Is there a Garlitz connection to General George Armstrong Custer?


While the obituary for Basil T. Garlitz, son of Christian Garlitz II claims a Garlitz / Custer connection, the information is not verified by Custer genealogists. No Garlitz appears anywhere in the George Custer family tree. According to the Cumberland Times obituary, George Custer's grandfather, John Custer, married a sister of Christian Garlitz. The name of this sister is not given in the article. Custer genealogists, however, record this grandmother as a Catherine Valentine. So is there a connection? You decide. The Cumberland Times and Custer genealogists appear to be in disagreement.

Cumberland Times Obituary for Basil T. Garlitz

24 Nov 1891 Basil T Garlitz died at the home of his son Alonzo on S Mechanic Street in the 74th year of life. He had complained of a fluttering of the heart for 2-3 days. Basil Tomlinson Garlitz was born in 1818, 3 miles south of Grantsville MD, a son of Christian Garlitz and Elizabeth Durst and was the youngest of 8 children, all deceased except Jacob and Henry. His father who died in 1846, was quite a hunter and ranked up with Meshack Browning in the forest. In 1860, he was married to Elizabeth Listen. Four of their children, 3 boys and 1 girl now live in Dayton Ohio with their mother. The Garlitz and Custer families were related as the sister of Christian Garlitz married John Custer and who's son Emmanuel Custer was the father of the famous general George Custer. The daughter, Miss Emma and sons Horatio and Herbert of Dayton Ohio have been communicated with for the funeral. The funeral will be by Rev W E Bird of Kingsley ME church and interment in Rose Hill Cemetery. [9 paragraph story ] From Cumberland Times

For a complete family tree see the link below.

George Custer Family Tree

Additional Newspaper Article

The Evening Times, Cumberland, Maryland, July 8, 1905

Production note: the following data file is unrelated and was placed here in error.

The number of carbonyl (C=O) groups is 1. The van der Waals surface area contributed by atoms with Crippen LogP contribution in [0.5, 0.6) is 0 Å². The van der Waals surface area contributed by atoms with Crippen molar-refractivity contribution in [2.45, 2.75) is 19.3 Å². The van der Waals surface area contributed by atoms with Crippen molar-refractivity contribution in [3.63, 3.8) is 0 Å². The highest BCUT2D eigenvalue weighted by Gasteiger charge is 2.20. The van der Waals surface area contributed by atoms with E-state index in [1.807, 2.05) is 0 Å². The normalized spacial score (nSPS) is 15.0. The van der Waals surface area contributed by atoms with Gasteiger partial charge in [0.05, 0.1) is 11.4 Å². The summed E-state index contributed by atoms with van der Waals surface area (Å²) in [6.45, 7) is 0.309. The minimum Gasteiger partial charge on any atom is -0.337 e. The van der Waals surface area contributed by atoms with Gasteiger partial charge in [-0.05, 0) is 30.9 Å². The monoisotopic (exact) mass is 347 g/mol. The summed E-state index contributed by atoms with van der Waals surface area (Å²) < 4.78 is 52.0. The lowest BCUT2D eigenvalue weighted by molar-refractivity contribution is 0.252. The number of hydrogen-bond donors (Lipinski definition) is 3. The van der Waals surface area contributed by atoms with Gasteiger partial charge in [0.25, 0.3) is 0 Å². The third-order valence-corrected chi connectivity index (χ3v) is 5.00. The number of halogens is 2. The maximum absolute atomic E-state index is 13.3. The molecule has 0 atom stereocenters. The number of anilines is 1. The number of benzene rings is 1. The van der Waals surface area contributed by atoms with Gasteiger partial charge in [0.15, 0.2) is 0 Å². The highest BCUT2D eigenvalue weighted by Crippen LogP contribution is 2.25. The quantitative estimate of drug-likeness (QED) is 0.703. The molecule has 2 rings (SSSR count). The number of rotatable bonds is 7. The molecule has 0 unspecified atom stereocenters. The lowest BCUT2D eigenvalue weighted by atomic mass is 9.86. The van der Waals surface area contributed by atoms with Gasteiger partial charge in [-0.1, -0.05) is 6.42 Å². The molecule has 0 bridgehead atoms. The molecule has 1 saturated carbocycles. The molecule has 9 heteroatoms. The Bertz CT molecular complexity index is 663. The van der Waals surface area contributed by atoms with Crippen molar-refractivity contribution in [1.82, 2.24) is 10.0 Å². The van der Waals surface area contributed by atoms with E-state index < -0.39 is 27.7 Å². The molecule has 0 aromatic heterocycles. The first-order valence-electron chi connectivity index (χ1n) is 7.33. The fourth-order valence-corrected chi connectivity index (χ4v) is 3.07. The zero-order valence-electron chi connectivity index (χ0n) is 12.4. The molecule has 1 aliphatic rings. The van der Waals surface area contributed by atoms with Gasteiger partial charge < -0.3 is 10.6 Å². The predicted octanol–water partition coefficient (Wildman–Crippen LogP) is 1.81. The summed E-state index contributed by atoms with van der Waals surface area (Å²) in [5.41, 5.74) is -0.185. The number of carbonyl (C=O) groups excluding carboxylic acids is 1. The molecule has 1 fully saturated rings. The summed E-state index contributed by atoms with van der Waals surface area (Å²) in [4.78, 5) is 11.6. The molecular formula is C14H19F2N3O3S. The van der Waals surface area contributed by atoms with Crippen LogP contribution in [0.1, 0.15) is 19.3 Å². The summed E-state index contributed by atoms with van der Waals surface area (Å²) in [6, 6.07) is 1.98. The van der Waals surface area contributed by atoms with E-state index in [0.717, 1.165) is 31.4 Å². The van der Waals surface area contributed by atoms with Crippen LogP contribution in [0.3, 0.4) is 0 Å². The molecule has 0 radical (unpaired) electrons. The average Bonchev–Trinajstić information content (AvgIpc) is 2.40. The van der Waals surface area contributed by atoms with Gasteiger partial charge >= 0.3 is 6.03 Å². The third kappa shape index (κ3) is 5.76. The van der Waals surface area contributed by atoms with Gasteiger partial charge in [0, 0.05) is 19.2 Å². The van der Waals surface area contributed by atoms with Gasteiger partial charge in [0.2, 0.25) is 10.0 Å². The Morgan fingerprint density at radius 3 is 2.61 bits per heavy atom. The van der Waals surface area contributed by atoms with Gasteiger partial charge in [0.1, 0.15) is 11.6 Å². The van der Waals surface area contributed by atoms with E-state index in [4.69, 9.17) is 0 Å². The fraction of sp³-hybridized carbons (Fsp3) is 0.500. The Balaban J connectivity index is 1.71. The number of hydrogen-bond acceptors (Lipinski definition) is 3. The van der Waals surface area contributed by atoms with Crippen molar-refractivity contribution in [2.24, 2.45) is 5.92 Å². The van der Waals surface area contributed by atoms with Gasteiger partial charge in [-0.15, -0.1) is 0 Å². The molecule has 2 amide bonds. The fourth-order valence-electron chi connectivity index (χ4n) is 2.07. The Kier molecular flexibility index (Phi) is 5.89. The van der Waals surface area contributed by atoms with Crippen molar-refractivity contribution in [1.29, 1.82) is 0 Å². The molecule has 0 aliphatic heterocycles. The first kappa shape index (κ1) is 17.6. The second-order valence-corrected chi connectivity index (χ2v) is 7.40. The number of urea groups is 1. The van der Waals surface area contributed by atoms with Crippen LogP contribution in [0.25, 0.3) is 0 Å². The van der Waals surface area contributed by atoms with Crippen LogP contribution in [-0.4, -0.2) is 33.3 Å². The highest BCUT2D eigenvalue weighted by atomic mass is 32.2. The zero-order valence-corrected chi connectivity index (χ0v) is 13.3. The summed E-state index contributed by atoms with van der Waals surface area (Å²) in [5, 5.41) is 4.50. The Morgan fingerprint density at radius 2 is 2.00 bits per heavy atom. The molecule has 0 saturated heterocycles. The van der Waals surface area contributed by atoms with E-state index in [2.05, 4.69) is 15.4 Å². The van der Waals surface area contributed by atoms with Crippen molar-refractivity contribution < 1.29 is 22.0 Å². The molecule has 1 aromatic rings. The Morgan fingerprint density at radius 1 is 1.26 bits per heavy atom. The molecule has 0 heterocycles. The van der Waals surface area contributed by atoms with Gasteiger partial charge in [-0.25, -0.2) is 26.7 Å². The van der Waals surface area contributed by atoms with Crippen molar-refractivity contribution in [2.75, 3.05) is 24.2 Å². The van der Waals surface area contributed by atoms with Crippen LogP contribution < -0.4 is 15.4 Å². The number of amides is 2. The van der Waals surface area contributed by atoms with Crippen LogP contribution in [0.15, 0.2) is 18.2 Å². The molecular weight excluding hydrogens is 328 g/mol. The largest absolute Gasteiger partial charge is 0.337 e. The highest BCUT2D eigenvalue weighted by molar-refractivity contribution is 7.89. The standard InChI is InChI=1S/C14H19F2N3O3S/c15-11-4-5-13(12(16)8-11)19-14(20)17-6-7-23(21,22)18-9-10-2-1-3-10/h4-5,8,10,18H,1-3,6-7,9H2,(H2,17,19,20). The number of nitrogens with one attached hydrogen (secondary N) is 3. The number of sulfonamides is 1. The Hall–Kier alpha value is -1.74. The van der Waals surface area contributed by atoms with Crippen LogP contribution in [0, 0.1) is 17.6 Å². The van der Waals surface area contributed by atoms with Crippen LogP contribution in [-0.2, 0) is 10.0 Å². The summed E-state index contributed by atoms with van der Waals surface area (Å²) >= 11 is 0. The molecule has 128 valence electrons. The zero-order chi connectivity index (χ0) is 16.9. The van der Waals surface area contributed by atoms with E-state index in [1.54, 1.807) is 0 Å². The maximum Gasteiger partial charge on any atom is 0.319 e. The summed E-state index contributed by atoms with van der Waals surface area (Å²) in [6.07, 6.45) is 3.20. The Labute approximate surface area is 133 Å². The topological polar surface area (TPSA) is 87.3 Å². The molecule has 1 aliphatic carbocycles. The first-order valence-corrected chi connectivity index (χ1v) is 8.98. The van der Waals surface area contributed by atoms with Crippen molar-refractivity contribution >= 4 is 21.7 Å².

I have a number of times recently been called on for information in regard to the Custer family, which has of late years become not only noted, but historic on account of the chief of the family, Gen. George A. Custer, a distinguished young cavalry officer in our civil war. He stepped from WestPoint as a graduate with honors in 1861, into the war in which he was engaged for its entire duration. Many yet vividly remember his tragic death in 1876 at the Little Big Horn by Sitting Bull and his savage warriors. His career, though not lengthy, was brilliant, patriotic and national, worthy of proud recollections and national gratitude, as well as a prominent place in the history of our nation.

A number of inaccuracies have appeared in the general scope of the publications. Perhaps the author of this paper has more personal knowledge of the Custer family at large than anyone else living. A sketch of the Custer family is to be found in Brown's Miscellaneous Writings. This sketch was written in 1887 and the facts mainly gotten from Emanuel Custer, father of General Custer, when on his last visit to his old home country.

The Custer race hails from Old Virginia. Two brothers, John and Emanuel, left their homes in the valley something over 100 years ago. John settled at Cresaptown in this county. He was a blacksmith and hotel keeper by vocations. His wife was a Garlitz, sister of old Christian Garlitz, the noted old time hunter of Allegany county. The old time Garlitz also came from Virginia with its ways and styles of language. John Custer had a family of children, most of whom went to what is now West Virginia. He died somewhat mysteriously in 1830. His son, Emanuel, left home when 19 years of age and went to Harrison county, Ohio, with all his belongings bound up in a bandana handkerchief. He, like his father, was a blacksmith, and followed his trade for many years. Left his county and went to Wood county in the same state, and thence to Monroe, Michigan, where he lived for the rest of his life, and died a number of years ago. He was married twice, both times to Ohio ladies. The General was a son of the second wife.